law books, which were the three subjects in the previous Library of Congress. Secondly, he said and noted, and some of his
defenders of his rather controversial measure in the end, we only purchased this library by
a vote of 10 in the House of Representatives, but he and his backers pointed
out that eventually, this would be a good basis
for a national library. The idea they are being that if
Congress needed a comprehensive library, so did the American people. They needed the knowledge in books, which
in a sense, were the Internet of the day, as much is Congress, and there was a
link between the people and their ability to be well-informed and boat members of Congress
in and out, and printed knowledge at that time. So he had a two-fold idea, which was both
a library for Congress, and secondly, and will someday, perhaps, a
library for people, for the nation. But therein lies the basis of the Library
of Congress being a public institution and a public library, even
though that isn’t in our name. We are also, as I’ve said
earlier, a national library. Nor is that in our name. So this is a little bit of the mystery of
the Library of Congress and what it is. Our name doesn’t describe the
complexity of the institution. In the capital, though, we
continue to have a tough time. First of all, I’ll say a word
about the library committee. The initial legislation said that the Librarian
of Congress really didn’t have a lot of power. The power was in the joint
committee on the library, which was the very first joint
committee in the Congress. It was really created/mentioned
in the initial 1800 legislation. And there were a number of bookish, scholarly
congressman, who were interested in the library and served on the library committee, but they
had full power, and the one congressman — and let me go back for just a second. The Jefferson library did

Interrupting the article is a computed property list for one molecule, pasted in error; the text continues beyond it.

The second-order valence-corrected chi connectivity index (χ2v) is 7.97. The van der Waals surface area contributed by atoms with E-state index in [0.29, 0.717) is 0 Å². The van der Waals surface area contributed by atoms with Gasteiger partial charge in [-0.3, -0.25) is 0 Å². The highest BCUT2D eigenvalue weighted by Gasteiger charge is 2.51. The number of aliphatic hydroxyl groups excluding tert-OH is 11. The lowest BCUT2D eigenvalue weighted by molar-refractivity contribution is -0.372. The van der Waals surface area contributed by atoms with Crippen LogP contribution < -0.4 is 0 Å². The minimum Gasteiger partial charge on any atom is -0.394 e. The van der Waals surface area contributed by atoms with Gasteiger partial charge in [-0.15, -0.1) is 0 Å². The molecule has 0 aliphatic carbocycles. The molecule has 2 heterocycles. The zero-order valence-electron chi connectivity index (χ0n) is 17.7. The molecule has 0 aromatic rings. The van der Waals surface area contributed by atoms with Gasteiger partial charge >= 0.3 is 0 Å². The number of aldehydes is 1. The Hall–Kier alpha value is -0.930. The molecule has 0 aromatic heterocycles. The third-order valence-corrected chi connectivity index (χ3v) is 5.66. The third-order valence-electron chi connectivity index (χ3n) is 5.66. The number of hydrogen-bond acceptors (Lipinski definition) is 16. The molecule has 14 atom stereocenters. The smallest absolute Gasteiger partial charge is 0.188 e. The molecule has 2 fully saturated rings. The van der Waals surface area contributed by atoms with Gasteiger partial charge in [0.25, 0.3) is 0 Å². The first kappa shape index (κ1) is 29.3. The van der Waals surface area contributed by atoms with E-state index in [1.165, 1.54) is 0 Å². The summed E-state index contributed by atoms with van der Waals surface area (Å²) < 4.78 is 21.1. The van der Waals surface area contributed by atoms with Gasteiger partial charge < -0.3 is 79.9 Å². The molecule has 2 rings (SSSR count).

arrive in 1815, and it was used. The Library of Congress moved back to
the Capital in 1818 and got started under the head of the joint committee. But the man who dominated that committee’s
name was Senator Pierce from Maryland, in the mid-years of the 19th century, from 1846
until 1862, Senator Pierce, who felt the Library of Congress should not be a national
library, it should be a legislative library, dominated the Library of Congress. So that national role lay
dormant until after the Civil War. But, on December 24th, there was an accidental
fire in the capital, and as you can see from the slide, it destroyed not only
the accumulated books of roughly 55,000, but it also destroyed 2/3 of Jefferson’s
library, and this was a tough blow. But I must say Congress,
in spite of Senator Pierce, who actually supported replacing the volumes, without focusing on going much beyond replacing
them, was supportive of this, and Congress voted to say, yes, we want to continue to
have the Library of Congress here, and we will vote money; and
furthermore, this time, we will vote money for a fireproof library. And what you see before you is the new Library
of Congress room that opened on August 23rd, and it was across the front of the capital. You can’t tell from this picture, but that
meant it was a place where the public could go to get a better view of the Capital. So we’re already starting to mix the
audiences for the Library of Congress. We’ve got Congress, of course, and